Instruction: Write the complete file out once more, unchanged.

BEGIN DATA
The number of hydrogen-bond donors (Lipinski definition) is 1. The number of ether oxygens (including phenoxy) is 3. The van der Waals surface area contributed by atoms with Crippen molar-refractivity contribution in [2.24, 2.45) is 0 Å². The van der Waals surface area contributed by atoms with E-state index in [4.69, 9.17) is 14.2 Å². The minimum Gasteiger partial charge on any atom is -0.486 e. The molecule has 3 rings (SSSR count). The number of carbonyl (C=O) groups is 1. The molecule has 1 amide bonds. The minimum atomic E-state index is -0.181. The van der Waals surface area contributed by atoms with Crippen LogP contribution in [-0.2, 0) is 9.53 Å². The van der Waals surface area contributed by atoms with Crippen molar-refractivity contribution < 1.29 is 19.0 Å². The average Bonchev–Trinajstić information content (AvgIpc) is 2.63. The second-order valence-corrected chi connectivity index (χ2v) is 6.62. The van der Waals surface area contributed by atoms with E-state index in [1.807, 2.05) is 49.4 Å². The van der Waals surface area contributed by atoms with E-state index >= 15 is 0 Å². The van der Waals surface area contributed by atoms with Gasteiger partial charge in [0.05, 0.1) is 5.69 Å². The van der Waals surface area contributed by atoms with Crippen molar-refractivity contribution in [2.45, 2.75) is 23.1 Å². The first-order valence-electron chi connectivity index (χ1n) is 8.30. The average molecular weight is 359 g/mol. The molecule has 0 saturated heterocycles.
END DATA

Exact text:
The number of hydrogen-bond donors (Lipinski definition) is 1. The number of ether oxygens (including phenoxy) is 3. The van der Waals surface area contributed by atoms with Crippen molar-refractivity contribution in [2.24, 2.45) is 0 Å². The van der Waals surface area contributed by atoms with E-state index in [4.69, 9.17) is 14.2 Å². The minimum Gasteiger partial charge on any atom is -0.486 e. The molecule has 3 rings (SSSR count). The number of carbonyl (C=O) groups is 1. The molecule has 1 amide bonds. The minimum atomic E-state index is -0.181. The van der Waals surface area contributed by atoms with Crippen LogP contribution in [-0.2, 0) is 9.53 Å². The van der Waals surface area contributed by atoms with Crippen molar-refractivity contribution < 1.29 is 19.0 Å². The average Bonchev–Trinajstić information content (AvgIpc) is 2.63. The second-order valence-corrected chi connectivity index (χ2v) is 6.62. The van der Waals surface area contributed by atoms with E-state index in [1.807, 2.05) is 49.4 Å². The van der Waals surface area contributed by atoms with E-state index >= 15 is 0 Å². The van der Waals surface area contributed by atoms with Gasteiger partial charge in [0.05, 0.1) is 5.69 Å². The van der Waals surface area contributed by atoms with Crippen molar-refractivity contribution in [2.45, 2.75) is 23.1 Å². The first-order valence-electron chi connectivity index (χ1n) is 8.30. The average molecular weight is 359 g/mol. The molecule has 0 saturated heterocycles.